An example of protectionist failure is the aging US Great Lakes fleet

While the Canadian Great Lakes fleet is becoming more modernized, the US fleet is comprised of antique ships due to a grossly uncompetitive domestic shipbuilding sector.

Last week a U.S. shipyard on the Great Lakes did something sadly unusual: it launched a new commercial ship. The Mark W. Barker, a self-unloading freighter that still needs some work, is set to be delivered next spring. It will be the first new ship added to the US-flagged Great Lakes fleet since 1983 when that happens.

Put another way, the last time the Great Lakes fleet saw a new ship was the same year Michael Jackson unveiled the moonwalk and the first cell phone was released for commercial use.

In stark contrast, Canada's Great Lakes fleet has been rapidly expanding with new ships. In the last ten years, Canada Steamship Lines (CSL) has received six new freighters, while Algoma Central Corporation has received eleven. And more ships are on the way.

Algoma Central says that it expects the new ships to be 45 percent more energy efficient than the vessels they are replacing, owing to a combination of new engines, increased cargo capacity, and an advanced hull form. CSL similarly predicts various efficiency gains from its new vessels.

So why aren’t American shipping companies following suit? The answer in large part lies in differing policies towards imported ships. Ships engaged in domestic trade in the United States must comply with the Jones Act, which among other restrictions forbids the use of ships built abroad. Canada, meanwhile, allows foreign‐​built ships to be purchased duty‐​free for domestic use following its repeal of a 25 percent tariff in 2010.

As a result, the U.S. Maritime Administration admitted in a 2013 report that Canadians can now buy their ships at prices “substantially below what they would cost to build in North American shipyards.” One Great Lakes shipping expert points out that Canadians can buy three foreign‐​built ships for the same price it would take to construct one at home.

The tariff’s repeal appears to have played a decisive role in Canada’s fleet modernization. “The bottom line was the import duty was lifted,” said an official with the Canadian Shipowners Association in 2015. “That generated considerable investment by our membership.”

Imagine the impact of the Jones Act's U.S.-built requirement, which practically has the same effect as a tariff of several hundred percent on new ships if a 25% duty is a barrier to new ships.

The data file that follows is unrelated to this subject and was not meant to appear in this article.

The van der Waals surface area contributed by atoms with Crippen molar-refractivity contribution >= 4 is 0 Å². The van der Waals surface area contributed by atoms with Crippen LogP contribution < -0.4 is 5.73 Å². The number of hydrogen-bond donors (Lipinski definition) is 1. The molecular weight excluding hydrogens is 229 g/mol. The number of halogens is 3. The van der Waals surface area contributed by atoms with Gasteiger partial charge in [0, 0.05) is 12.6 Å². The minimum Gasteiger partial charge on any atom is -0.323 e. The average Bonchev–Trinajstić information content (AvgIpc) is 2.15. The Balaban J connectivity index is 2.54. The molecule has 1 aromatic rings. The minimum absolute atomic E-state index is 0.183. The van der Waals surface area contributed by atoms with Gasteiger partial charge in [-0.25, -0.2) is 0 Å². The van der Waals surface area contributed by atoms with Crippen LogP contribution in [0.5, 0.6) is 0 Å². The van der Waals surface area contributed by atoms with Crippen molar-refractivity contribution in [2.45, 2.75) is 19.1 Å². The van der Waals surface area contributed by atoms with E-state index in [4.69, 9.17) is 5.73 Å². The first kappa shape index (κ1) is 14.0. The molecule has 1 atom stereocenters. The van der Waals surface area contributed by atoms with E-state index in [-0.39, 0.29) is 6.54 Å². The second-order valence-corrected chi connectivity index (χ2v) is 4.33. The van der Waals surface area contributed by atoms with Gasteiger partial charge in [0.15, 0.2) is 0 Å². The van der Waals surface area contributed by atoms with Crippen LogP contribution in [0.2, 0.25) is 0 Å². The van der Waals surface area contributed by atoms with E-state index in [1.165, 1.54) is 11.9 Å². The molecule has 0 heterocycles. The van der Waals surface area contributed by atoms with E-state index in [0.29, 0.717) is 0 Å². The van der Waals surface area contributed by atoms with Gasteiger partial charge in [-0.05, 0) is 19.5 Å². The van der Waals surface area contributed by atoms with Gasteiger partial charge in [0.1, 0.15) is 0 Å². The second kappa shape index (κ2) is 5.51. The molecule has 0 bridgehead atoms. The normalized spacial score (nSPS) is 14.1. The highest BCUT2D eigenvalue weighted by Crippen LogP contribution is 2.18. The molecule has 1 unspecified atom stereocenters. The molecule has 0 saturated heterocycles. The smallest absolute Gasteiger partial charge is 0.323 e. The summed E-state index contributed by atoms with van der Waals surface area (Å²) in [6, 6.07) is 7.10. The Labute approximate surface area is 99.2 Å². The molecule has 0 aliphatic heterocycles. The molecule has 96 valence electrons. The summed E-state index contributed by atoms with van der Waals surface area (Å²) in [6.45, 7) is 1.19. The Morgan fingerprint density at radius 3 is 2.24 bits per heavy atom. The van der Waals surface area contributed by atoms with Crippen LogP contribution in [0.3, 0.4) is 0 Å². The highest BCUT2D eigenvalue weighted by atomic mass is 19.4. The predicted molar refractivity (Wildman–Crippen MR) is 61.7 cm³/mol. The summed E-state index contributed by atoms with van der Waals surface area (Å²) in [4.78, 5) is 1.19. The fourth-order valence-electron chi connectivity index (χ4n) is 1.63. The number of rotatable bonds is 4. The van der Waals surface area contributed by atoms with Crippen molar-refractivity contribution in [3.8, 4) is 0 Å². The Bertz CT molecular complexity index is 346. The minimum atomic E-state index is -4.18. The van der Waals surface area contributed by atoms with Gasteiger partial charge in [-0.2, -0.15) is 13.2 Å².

Unfortunately, little imagination is required. While the Canadian Great Lakes fleet becomes increasingly modernized the U.S. fleet—chained to a vastly uncompetitive domestic shipbuilding industry—features ships that were mostly built in the 1970s and decades prior. Incredibly, one vessel in the Great Lakes fleet, the St. Mary’s Challenger, was built in 1906 as a freighter and still served that purpose all the way until 2013 when it was converted to use as an unpowered barge.

Due to the freshwater climate of the Great Lakes, which, unlike saltwater, does not quickly rust steel, this dependence on antique vessels is only possible. It does, however, thin out with time and require replacing. Engines and other parts must also be updated, both to keep up with wear and tear and to take use of newer technology. As the example of Canada's navy demonstrates, buying a new ship makes economical sense at some time.

But American ship operators are highly reluctant to do so given the high capital costs involved, and instead make do with measures such as “repowering” the old ships with new engines. But that’s still far from cheap, with engine upgrades pegged in 2009 at $22 million. In comparison, Canadian firm Algoma Central has purchased entirely new ships for $50 million.

It's impossible to tell what national interest the United States' current approach is designed to serve. It is clear that it is not fostering a more effective water transportation network on the Great Lakes, which has negative effects for companies that rely on these laker ships as part of their supply chain, including area steel manufacturers. It's also not helping the domestic shipping sector, since the necessity for new ships to be built in the United States has driven up the cost of new ships dramatically (although vessel operators no doubt appreciate that such high prices protect their position by deterring new competitors from entering the market).

It’s not even clear it is serving the interests of U.S. shipbuilders in the region. As one study points out, U.S. government policy “…has not resulted in a healthy merchant shipbuilding base especially in the [Great Lakes Marine Transportation System].” Indeed, many of the ships found in the U.S. Great Lakes fleet were constructed in shipyards that no longer exist. The shipyard currently building the Mark W. Barker, Fincantieri Bay Shipbuilding, is a modest operation with a typical output of 2–3 tugboats and barges per year.

Ships and other boats that cost much more than those built elsewhere simply do not have a wide market.

On the Great Lakes, we are witnessing a fascinating natural experiment in protectionism vs. free trade. Canada's adoption of the latter has resulted in fresh investment and upgraded boats, whereas the US has an old fleet and minimal commercial shipbuilding. The best option is obvious. By repealing the Jones Act's restriction that ships be manufactured in the United States, Washington should follow Ottawa's lead and enable unrestricted commerce in ships. Or, better still, completely repeal the statute.

Follow us on Google News

Recent Search